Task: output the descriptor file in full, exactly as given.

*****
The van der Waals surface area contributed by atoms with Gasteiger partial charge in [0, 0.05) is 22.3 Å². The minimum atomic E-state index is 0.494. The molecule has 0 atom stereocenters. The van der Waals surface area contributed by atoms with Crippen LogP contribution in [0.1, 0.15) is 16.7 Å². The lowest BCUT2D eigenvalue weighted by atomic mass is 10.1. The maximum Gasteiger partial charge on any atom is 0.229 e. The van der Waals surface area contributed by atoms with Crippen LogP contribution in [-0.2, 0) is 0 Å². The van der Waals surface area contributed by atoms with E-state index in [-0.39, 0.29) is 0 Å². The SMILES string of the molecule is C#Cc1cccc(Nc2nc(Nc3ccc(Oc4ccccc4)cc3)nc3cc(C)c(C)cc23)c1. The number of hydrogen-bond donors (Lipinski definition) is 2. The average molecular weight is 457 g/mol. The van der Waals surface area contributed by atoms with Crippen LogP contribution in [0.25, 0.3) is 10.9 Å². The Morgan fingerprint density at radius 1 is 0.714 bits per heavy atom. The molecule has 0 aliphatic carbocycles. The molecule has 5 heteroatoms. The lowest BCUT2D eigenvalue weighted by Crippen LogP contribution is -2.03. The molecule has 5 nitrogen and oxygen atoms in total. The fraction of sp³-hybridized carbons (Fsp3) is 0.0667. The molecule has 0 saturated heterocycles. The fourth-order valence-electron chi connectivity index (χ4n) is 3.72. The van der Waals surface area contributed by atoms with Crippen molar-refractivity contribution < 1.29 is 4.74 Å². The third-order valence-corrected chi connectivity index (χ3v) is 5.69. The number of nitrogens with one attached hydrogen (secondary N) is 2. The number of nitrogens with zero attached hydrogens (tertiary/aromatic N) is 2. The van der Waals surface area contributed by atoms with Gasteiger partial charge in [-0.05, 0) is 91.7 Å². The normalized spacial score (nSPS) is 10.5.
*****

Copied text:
The van der Waals surface area contributed by atoms with Gasteiger partial charge in [0, 0.05) is 22.3 Å². The minimum atomic E-state index is 0.494. The molecule has 0 atom stereocenters. The van der Waals surface area contributed by atoms with Crippen LogP contribution in [0.1, 0.15) is 16.7 Å². The lowest BCUT2D eigenvalue weighted by atomic mass is 10.1. The maximum Gasteiger partial charge on any atom is 0.229 e. The van der Waals surface area contributed by atoms with Crippen LogP contribution in [-0.2, 0) is 0 Å². The van der Waals surface area contributed by atoms with E-state index in [-0.39, 0.29) is 0 Å². The SMILES string of the molecule is C#Cc1cccc(Nc2nc(Nc3ccc(Oc4ccccc4)cc3)nc3cc(C)c(C)cc23)c1. The number of hydrogen-bond donors (Lipinski definition) is 2. The average molecular weight is 457 g/mol. The van der Waals surface area contributed by atoms with Crippen LogP contribution in [0.25, 0.3) is 10.9 Å². The Morgan fingerprint density at radius 1 is 0.714 bits per heavy atom. The molecule has 0 aliphatic carbocycles. The molecule has 5 heteroatoms. The lowest BCUT2D eigenvalue weighted by Crippen LogP contribution is -2.03. The molecule has 5 nitrogen and oxygen atoms in total. The fraction of sp³-hybridized carbons (Fsp3) is 0.0667. The molecule has 0 saturated heterocycles. The fourth-order valence-electron chi connectivity index (χ4n) is 3.72. The van der Waals surface area contributed by atoms with Crippen molar-refractivity contribution < 1.29 is 4.74 Å². The third-order valence-corrected chi connectivity index (χ3v) is 5.69. The number of nitrogens with one attached hydrogen (secondary N) is 2. The number of nitrogens with zero attached hydrogens (tertiary/aromatic N) is 2. The van der Waals surface area contributed by atoms with Gasteiger partial charge in [-0.05, 0) is 91.7 Å². The normalized spacial score (nSPS) is 10.5.